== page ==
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I got a chance to leave the kayak at home and run nearshoreshore with a friend in hopes of finally landing an elusive dream of mine. Leaving the ramp at 7AM we were into huge schools of bait about 2 1/2 miles offshore. Literally gazillions of pogies, or as our captain referred to them... bunkers, were being harassed by frigates and gulls from above, and jacks, bonito and sharks from below. I remember Lets Go's post about it sounding like a hard rain on the water. He couldn't have described it more accurately. Then, off the port side I finally caught sight of why we were there. Tarpon. large tarpon, rolling lazily just outside the frenzy. Thats what we're looking for my friend says, "looks just like a giant mullet on top like that". The only response that came to mind was that we needed one heck of a cast net.

We set up drifts and cast into the schools of bait. Fifteen minutes into casting and pow, solid hookup, and immediately into the air is a nice little spinner shark. On any other day I am thrilled to be on the end of their show, but the thoughts of those tarpon rolling make me hurry him to the boat for the release. Thirty minutes later one of the rods trolling behind the boat goes off and as I get it into my hands the water explodes 50 feet behind the boat as this silver giant takes to the air trying to shake the hook. Twenty minutes and several jumps later I am dripping wet from sweat, sheer excitement, and a boatside shower courtesy of the fish, but we manage to leader him, snap a couple pics and make a successful release. The captain estimates him between 100 and 120 lbs. The captain also estimates me in a state of euphoria seldom attained without chemmical additaves. He is definately correct on the second one.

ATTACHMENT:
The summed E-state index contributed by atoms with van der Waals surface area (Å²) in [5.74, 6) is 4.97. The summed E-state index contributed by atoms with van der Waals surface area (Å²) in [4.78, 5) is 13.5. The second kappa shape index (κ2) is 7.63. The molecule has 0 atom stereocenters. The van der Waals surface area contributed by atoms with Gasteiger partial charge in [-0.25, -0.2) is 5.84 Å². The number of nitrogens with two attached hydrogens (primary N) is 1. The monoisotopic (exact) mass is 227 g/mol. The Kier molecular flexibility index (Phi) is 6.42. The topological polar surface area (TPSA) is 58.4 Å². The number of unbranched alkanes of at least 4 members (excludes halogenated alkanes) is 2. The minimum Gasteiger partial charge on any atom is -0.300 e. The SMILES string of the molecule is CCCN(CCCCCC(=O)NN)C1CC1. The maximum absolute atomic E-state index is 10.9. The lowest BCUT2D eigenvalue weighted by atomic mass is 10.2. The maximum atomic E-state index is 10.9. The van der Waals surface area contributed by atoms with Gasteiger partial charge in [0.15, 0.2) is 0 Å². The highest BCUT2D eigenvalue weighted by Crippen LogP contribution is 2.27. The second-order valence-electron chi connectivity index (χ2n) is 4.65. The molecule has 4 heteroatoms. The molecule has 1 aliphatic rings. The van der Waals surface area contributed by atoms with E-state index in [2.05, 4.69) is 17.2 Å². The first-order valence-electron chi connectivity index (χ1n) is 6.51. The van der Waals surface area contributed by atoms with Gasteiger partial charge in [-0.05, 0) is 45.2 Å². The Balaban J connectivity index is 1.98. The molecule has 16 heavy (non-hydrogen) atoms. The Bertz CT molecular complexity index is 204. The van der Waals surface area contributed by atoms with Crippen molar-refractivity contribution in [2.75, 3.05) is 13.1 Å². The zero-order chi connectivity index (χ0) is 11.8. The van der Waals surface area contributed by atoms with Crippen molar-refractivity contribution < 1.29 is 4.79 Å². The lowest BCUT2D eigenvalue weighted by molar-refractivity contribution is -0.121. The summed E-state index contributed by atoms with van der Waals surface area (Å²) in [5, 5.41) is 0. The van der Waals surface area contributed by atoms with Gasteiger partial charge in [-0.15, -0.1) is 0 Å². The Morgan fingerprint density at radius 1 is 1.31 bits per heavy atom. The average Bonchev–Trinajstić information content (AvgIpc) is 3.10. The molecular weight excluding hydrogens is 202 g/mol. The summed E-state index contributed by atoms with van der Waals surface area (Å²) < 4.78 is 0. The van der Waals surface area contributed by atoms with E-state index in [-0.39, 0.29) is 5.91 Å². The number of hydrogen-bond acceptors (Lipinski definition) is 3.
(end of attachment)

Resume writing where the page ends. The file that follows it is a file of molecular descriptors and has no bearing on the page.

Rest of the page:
Most of the remainder of the morning is spent trolling, drifting, casting, and eyeballing the building thunderheads with a couple more sharks mixed in to keep things interesting. Then just as we are really growing concerned about the nearest storm I hear the captain yell "who is hooked up!" We turn to witness a HUGE tarpon rocket from the water at eye level just off the stern of the boat. I swear he could have easily cleared the boat if he had jumped a little closer to us. This one is all for the skipper, and is one P.O'ed fish. Twenty plus minutes later and several near misses at the leader and he is finally boatside. He has more length and much broader shoulders than our first fish, and the attitude to go with it. The storms push us from the water soon after but the day was a total success for me.

Please forgive me for not revealing the exact location on here, but in fact I really wasnt paying attention, nor did I want to. I am told these schools are highly migratory and could be found from now through august anywhere from H.I. to freeport. What I DO know is we were never out of sight from land staying roughly 2 to 2 1/2 miles offshore. Definately kayakable distances. I also know this would be a handfull and a half from the kayak. I caught a 6'+ blacktip last summer, and these fish matched him every bit on speed and strength, but they just dont tire. I was locked down with 40 lb. mono and he took drag at a leisurely pace when he wanted to. That being said, I cant wait to try it out of the Drifter!

IMGP0047.JPG Description:Talk about a big mouth, thats a 16/0 circle hook in his maw Filesize: 151.51 KB Viewed: 74 Time(s)


IMGP0050.JPG Description:Lipped Filesize: 70.11 KB Viewed: 61 Time(s)


IMGP0048.JPG Description:First tarpon finally alongside Filesize: 130.74 KB Viewed: 57 Time(s)


 

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Super job. That'll definitely get the blood pumping. One of these days, I hope to have a similar report. Congrats.
 

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Great report and pics, they look like they are diamond etched. I hear more reports about people seeing tarpon just offshore all the time. That's a catch you will remember a long time.
 
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